I want to sign up for motorcycle training, being able to work on sportbikes must be great, I live relatively close to two schools that offer motorcycle training programs, one is MMI otherwise UTI and the other school is Wyotech.
Can anyone here please relate your experience with either of these schools?
Having worked at a high performance auto shop and a motorcycle shop, I can say that if you ARE that passionate about working on bikes, and you TRULY enjoy it, DON'T do it for a living.
I absolutely HATE working on cars, 18+ years of being a mechanic ruined the joy. I pay someone to change the oil in my truck just so I dont have to do it.
I currently work at a motorcycle shop, and I dont like coming home and working on my own bikes. If I can do it at work I am fine, but when I have to come home and do it too, I hate it.
So if you want to invest in a school to work on your own stuff and do some work for your buddies or something then go for it, either one would not be a bad choice, they will both take you farther than you are right now. But if you are looking to get into the field and think you will love your job for the rest of your life, forget it. Keep doing what you're doing now.
Dont get me wrong, I love my job, but now fixing bikes, or cars for that matter, is the last thing on my "want to do" list. I used to LOVE it.
Street: 2009 CBR600RR Metallic black Track: 2007 GSXR 600 black/white/blue
I have to go with Rich ^^^ on this one. All through high school I loved wrenching on cars and motorcycles. Always had something or another tore apart getting modded or repaired. Figured that would be something I would like to do for a career. Was running an independent repair shop two years out of high school, and had a cycle repair/customizing shop on the side. After a couple years of that, I hated picking up a ratchet to change my oil. I made the choice to go back to school and learn something else. Best decision ever. I enjoy working on my cars and bike again, and help others with their bike problems on the side. It may seem fun working on vehicles now, but when you have 14 customers who all need everything fixed and running like new, and they need it yesterday, it gets old, QUICK! Oh, and by the way, they feel they should only have to pay $6.95 for that engine replacement and tranny rebuild....
Tack on the cost of thousands, upon thousands, upon thousands of tools, and add in the time and cost of certifications every few years, and learning all the new systems of the new bikes/cars.....
I'm glad for what I know, because I won't need to ever go to a mechanic for something I can fix. The knowledge is invaluable. However, in my opinion, go to school for business, or a trade like welding. You can make d*mn good money and not have the broken knuckles, sore back, etc.
i suggest go study a professional carreer. You like bike mechanics cars working on your own stuff. Study mechanical engineer. Give 4 years of your life to really learn something that will get you a technical job. This way you can still work on your own stuff from time to time and have the money for all the toys you want.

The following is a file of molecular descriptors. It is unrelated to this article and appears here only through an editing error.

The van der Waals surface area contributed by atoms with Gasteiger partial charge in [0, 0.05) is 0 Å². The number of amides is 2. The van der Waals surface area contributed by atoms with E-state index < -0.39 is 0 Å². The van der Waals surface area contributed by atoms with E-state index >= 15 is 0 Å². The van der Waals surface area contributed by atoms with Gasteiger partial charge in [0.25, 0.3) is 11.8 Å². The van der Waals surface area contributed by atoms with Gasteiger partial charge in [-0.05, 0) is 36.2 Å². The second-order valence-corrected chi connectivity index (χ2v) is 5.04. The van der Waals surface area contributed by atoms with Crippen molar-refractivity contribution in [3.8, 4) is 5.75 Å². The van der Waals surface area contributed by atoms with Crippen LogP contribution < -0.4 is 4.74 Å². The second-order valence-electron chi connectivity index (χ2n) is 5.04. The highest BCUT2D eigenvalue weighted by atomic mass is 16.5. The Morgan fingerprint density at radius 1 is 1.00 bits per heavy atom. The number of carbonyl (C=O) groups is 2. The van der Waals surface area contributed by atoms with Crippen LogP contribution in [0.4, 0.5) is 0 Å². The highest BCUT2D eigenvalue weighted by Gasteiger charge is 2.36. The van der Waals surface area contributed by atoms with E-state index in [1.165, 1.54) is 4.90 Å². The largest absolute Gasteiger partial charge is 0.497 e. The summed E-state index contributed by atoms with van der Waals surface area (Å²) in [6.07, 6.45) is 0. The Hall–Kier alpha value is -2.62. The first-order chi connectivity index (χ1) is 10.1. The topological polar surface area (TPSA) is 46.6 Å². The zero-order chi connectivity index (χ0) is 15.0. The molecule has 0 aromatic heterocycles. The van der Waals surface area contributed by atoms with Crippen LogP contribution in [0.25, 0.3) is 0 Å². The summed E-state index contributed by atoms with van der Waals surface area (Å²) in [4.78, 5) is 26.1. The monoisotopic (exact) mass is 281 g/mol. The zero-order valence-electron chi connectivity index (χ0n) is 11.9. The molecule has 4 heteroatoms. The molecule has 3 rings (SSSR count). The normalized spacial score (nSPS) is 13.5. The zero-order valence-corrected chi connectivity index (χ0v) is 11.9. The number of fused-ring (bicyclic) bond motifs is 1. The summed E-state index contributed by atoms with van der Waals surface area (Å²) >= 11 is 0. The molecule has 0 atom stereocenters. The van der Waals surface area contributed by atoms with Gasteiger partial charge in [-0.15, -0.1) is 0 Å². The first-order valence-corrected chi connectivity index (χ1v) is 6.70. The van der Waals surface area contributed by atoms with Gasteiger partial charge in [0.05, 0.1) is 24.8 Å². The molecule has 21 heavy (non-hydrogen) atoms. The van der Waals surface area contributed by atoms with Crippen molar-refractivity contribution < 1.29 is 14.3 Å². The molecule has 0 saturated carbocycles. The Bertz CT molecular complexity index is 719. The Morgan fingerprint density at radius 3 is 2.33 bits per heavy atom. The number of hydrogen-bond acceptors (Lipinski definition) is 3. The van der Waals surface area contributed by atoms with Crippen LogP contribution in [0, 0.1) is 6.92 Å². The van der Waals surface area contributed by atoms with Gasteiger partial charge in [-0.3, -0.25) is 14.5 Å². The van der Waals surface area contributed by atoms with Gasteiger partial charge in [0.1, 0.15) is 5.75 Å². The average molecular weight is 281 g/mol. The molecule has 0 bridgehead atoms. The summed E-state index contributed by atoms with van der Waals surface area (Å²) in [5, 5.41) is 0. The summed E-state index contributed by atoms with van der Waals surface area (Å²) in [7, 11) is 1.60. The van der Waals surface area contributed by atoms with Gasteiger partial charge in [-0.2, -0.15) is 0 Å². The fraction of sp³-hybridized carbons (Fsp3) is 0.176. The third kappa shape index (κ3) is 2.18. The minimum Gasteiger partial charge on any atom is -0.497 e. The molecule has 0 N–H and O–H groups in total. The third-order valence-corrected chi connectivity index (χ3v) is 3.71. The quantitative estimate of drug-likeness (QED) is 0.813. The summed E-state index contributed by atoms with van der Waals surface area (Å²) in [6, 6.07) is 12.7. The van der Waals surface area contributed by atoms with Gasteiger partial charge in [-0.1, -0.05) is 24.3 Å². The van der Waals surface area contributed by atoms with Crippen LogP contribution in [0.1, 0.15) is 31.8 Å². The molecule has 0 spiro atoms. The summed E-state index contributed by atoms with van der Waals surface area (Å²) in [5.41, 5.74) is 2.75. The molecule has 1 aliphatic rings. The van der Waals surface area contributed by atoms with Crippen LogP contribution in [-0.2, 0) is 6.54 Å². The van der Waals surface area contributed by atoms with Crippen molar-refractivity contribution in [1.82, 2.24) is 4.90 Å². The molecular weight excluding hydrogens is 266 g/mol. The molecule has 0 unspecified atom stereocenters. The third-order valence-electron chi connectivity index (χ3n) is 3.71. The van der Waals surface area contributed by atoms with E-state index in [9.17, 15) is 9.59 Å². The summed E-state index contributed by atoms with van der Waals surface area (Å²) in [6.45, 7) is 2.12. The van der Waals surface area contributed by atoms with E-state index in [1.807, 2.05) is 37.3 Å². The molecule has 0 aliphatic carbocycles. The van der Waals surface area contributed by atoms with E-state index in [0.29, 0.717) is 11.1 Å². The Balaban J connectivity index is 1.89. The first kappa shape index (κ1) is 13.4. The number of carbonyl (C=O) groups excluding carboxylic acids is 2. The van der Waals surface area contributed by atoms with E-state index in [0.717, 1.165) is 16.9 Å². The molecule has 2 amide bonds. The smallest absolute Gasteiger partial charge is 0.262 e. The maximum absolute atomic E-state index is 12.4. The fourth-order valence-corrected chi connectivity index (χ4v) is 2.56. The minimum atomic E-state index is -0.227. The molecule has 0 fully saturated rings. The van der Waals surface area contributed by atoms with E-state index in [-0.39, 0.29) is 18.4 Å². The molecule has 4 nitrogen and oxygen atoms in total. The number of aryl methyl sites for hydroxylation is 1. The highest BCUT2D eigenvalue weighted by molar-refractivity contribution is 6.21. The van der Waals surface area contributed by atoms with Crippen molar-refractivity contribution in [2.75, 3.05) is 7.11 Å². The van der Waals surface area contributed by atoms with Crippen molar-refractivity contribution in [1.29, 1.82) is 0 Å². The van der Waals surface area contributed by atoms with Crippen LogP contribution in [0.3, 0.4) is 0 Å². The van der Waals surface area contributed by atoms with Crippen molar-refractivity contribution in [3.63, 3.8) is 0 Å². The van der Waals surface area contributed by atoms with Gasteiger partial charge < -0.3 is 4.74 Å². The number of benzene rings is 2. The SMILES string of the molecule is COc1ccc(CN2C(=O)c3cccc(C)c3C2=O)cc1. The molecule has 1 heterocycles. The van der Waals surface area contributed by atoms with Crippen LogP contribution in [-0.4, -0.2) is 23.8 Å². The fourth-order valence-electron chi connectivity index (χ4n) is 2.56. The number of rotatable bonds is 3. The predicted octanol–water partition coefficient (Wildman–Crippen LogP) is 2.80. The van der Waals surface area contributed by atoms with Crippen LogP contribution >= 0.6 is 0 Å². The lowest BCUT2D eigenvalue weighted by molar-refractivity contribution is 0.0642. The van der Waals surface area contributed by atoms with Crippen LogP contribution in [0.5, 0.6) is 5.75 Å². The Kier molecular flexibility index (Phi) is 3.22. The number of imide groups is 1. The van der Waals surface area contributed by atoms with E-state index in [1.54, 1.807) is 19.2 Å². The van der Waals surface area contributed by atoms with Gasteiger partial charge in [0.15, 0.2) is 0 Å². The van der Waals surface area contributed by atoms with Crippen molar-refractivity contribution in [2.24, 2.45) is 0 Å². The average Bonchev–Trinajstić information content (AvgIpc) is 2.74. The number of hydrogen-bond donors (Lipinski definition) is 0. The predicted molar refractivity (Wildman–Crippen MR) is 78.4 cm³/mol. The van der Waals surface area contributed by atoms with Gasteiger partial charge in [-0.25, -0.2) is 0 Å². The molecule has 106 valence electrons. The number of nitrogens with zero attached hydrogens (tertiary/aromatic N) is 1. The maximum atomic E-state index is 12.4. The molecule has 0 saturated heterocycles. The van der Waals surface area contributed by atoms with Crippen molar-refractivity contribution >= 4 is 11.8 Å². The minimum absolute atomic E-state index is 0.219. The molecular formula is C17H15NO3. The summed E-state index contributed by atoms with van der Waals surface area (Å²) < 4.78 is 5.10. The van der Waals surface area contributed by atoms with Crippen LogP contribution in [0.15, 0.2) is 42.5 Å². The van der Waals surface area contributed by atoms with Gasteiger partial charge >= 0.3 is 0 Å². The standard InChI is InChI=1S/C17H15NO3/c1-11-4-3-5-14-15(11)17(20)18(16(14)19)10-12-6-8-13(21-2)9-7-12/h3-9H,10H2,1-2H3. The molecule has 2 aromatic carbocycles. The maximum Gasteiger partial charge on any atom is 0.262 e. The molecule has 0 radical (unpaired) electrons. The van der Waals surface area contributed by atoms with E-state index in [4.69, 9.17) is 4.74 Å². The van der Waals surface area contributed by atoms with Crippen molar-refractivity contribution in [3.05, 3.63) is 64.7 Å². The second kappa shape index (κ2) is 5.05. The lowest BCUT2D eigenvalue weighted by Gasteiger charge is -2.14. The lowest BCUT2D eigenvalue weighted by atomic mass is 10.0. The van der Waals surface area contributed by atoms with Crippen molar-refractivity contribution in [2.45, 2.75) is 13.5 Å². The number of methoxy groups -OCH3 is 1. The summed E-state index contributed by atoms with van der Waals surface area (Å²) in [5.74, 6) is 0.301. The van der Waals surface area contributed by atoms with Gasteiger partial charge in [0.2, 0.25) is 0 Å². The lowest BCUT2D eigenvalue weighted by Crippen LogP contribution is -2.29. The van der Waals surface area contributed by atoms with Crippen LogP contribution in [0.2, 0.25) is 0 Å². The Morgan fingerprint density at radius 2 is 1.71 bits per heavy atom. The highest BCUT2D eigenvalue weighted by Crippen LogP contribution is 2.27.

I did that. Now i work in a company that designs motorcycle engines. I have the time and money to work on my own toys. Sometimes i prefer pay someone to do the job while i chill in the office. Studying engineering was the best investment i made and i didnt even go to an expensive school. Between florida merits (decent high school GPA and mediocre SAT scores) my whole career cost like $5-6k. I'm working with people who spent $300k+ and we know the same things.
Shoot for the stars hope to get to the moon. You're shooting for the easy route that'll get you to the same place you are at right now. 20years from now you might make some progress. 20years from now, i'll be sending people in a spaceship to another galaxy (ofcourse just to give you a very unfair comparison. Go to college, not a tech school. Study Business so you can atleast run or own the repair shop and have technicians doing the hard work for you. Instead for making $100, i'd rather make 1% of the income from 100 people ; |
I haven't heard too many positive things about MMI over the past couple of years by people unfortunately. What I'm normally told is that most shops like to have specific ways for their mechanics to work on motorcycles and cars etc. I didn't go to school or get training with mechanical work, but can tell you that it has a few benefits. First one being, regardless how much you think you know, you'll never know enough anyways. You can do something 20 times in a classroom and you may have to revisit a whole new approach in the future. There will always be something you need to work on that you haven't done before, and it's clearly something that takes many years to get decent at in a real world situation. I am nowhere near that point yet. You can build up your experience (my plan), so you can reference past jobs with something you're currently working on, but some stuff is just totally different. Also, You do things how the owner wants things done, not how MMI taught you. I can tell you that working on a customers bike that you will be responsible for, is NOTHING like tinkering on a motorcycle in your garage. It's not that it isn't fun, but there are many more things going on in your head to make sure everything goes smoothly and correctly. Funny story though, This spring an MMI graduate came in with a battery, he said he messed it up and needed it fixed. He put all of the acid in only half of the battery cells... I was the one (special ed student) straight out of high school who fixed it for him. Nothing more to say about that other than that's pretty funny. I would have to say that wrenching on motorcycles, cars, and other machines sure as hell beats sitting in an office all day with your thumb up your ass like some people... I'm in it for the knowledge, experience, and great people.
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